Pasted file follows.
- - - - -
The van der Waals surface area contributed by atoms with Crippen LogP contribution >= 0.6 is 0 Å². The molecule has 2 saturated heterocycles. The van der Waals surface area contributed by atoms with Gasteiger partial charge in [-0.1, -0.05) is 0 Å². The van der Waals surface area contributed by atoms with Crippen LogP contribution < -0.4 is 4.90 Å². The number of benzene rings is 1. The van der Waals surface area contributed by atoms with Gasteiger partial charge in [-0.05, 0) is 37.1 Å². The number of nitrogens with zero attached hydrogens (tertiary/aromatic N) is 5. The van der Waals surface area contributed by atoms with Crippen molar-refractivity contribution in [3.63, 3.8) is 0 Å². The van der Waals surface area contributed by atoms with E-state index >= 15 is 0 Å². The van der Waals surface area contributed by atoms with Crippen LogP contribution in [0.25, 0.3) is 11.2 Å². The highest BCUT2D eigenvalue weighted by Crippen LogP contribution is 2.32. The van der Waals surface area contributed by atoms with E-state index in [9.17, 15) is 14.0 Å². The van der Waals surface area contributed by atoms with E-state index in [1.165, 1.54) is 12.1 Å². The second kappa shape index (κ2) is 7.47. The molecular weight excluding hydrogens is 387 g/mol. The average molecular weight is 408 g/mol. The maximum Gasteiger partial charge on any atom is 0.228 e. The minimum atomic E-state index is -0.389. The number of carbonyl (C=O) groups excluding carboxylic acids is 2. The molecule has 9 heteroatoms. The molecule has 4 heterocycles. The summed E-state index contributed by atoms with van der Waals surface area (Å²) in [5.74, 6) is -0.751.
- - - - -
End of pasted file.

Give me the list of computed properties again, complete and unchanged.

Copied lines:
The van der Waals surface area contributed by atoms with Crippen LogP contribution >= 0.6 is 0 Å². The molecule has 2 saturated heterocycles. The van der Waals surface area contributed by atoms with Gasteiger partial charge in [-0.1, -0.05) is 0 Å². The van der Waals surface area contributed by atoms with Crippen LogP contribution < -0.4 is 4.90 Å². The number of benzene rings is 1. The van der Waals surface area contributed by atoms with Gasteiger partial charge in [-0.05, 0) is 37.1 Å². The number of nitrogens with zero attached hydrogens (tertiary/aromatic N) is 5. The van der Waals surface area contributed by atoms with Crippen molar-refractivity contribution in [3.63, 3.8) is 0 Å². The van der Waals surface area contributed by atoms with E-state index >= 15 is 0 Å². The van der Waals surface area contributed by atoms with Crippen LogP contribution in [0.25, 0.3) is 11.2 Å². The highest BCUT2D eigenvalue weighted by Crippen LogP contribution is 2.32. The van der Waals surface area contributed by atoms with E-state index in [9.17, 15) is 14.0 Å². The van der Waals surface area contributed by atoms with E-state index in [1.165, 1.54) is 12.1 Å². The second kappa shape index (κ2) is 7.47. The molecular weight excluding hydrogens is 387 g/mol. The average molecular weight is 408 g/mol. The maximum Gasteiger partial charge on any atom is 0.228 e. The minimum atomic E-state index is -0.389. The number of carbonyl (C=O) groups excluding carboxylic acids is 2. The molecule has 9 heteroatoms. The molecule has 4 heterocycles. The summed E-state index contributed by atoms with van der Waals surface area (Å²) in [5.74, 6) is -0.751.